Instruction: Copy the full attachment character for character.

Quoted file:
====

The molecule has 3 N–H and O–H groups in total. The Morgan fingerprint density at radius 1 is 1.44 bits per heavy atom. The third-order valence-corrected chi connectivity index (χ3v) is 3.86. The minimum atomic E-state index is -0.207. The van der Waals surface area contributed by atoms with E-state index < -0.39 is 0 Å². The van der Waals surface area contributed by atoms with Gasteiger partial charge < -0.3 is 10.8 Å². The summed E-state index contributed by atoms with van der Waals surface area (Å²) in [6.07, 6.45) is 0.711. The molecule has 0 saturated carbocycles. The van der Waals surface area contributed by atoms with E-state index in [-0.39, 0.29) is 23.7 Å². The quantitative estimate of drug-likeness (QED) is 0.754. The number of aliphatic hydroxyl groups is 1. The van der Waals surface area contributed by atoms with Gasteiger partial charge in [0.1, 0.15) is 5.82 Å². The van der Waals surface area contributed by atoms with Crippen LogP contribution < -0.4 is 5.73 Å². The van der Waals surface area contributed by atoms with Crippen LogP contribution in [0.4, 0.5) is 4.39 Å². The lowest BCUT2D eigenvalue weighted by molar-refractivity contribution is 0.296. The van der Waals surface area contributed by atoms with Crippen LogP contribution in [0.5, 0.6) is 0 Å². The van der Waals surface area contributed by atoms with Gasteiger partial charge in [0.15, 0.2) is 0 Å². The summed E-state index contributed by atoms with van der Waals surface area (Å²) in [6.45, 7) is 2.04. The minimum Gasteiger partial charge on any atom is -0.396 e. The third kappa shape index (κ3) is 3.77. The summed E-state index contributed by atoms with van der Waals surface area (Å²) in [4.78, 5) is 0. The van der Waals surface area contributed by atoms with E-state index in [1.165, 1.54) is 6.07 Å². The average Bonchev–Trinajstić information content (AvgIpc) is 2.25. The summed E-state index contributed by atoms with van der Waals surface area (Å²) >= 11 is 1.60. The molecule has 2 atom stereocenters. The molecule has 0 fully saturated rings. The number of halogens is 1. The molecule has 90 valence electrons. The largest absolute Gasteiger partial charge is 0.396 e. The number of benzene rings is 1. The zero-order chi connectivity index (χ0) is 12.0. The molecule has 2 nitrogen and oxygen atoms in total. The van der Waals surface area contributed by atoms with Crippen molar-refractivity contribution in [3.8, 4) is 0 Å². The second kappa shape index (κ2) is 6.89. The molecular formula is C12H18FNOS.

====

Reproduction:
The molecule has 3 N–H and O–H groups in total. The Morgan fingerprint density at radius 1 is 1.44 bits per heavy atom. The third-order valence-corrected chi connectivity index (χ3v) is 3.86. The minimum atomic E-state index is -0.207. The van der Waals surface area contributed by atoms with E-state index < -0.39 is 0 Å². The van der Waals surface area contributed by atoms with Gasteiger partial charge < -0.3 is 10.8 Å². The summed E-state index contributed by atoms with van der Waals surface area (Å²) in [6.07, 6.45) is 0.711. The molecule has 0 saturated carbocycles. The van der Waals surface area contributed by atoms with E-state index in [-0.39, 0.29) is 23.7 Å². The quantitative estimate of drug-likeness (QED) is 0.754. The number of aliphatic hydroxyl groups is 1. The van der Waals surface area contributed by atoms with Gasteiger partial charge in [0.1, 0.15) is 5.82 Å². The van der Waals surface area contributed by atoms with Crippen LogP contribution < -0.4 is 5.73 Å². The van der Waals surface area contributed by atoms with Crippen LogP contribution in [0.4, 0.5) is 4.39 Å². The lowest BCUT2D eigenvalue weighted by molar-refractivity contribution is 0.296. The van der Waals surface area contributed by atoms with Crippen LogP contribution in [0.5, 0.6) is 0 Å². The van der Waals surface area contributed by atoms with Gasteiger partial charge in [0.15, 0.2) is 0 Å². The summed E-state index contributed by atoms with van der Waals surface area (Å²) in [6.45, 7) is 2.04. The minimum Gasteiger partial charge on any atom is -0.396 e. The third kappa shape index (κ3) is 3.77. The summed E-state index contributed by atoms with van der Waals surface area (Å²) in [4.78, 5) is 0. The van der Waals surface area contributed by atoms with E-state index in [1.165, 1.54) is 6.07 Å². The average Bonchev–Trinajstić information content (AvgIpc) is 2.25. The summed E-state index contributed by atoms with van der Waals surface area (Å²) >= 11 is 1.60. The molecule has 2 atom stereocenters. The molecule has 0 fully saturated rings. The number of halogens is 1. The molecule has 90 valence electrons. The largest absolute Gasteiger partial charge is 0.396 e. The number of benzene rings is 1. The zero-order chi connectivity index (χ0) is 12.0. The molecule has 2 nitrogen and oxygen atoms in total. The van der Waals surface area contributed by atoms with Crippen molar-refractivity contribution in [3.8, 4) is 0 Å². The second kappa shape index (κ2) is 6.89. The molecular formula is C12H18FNOS.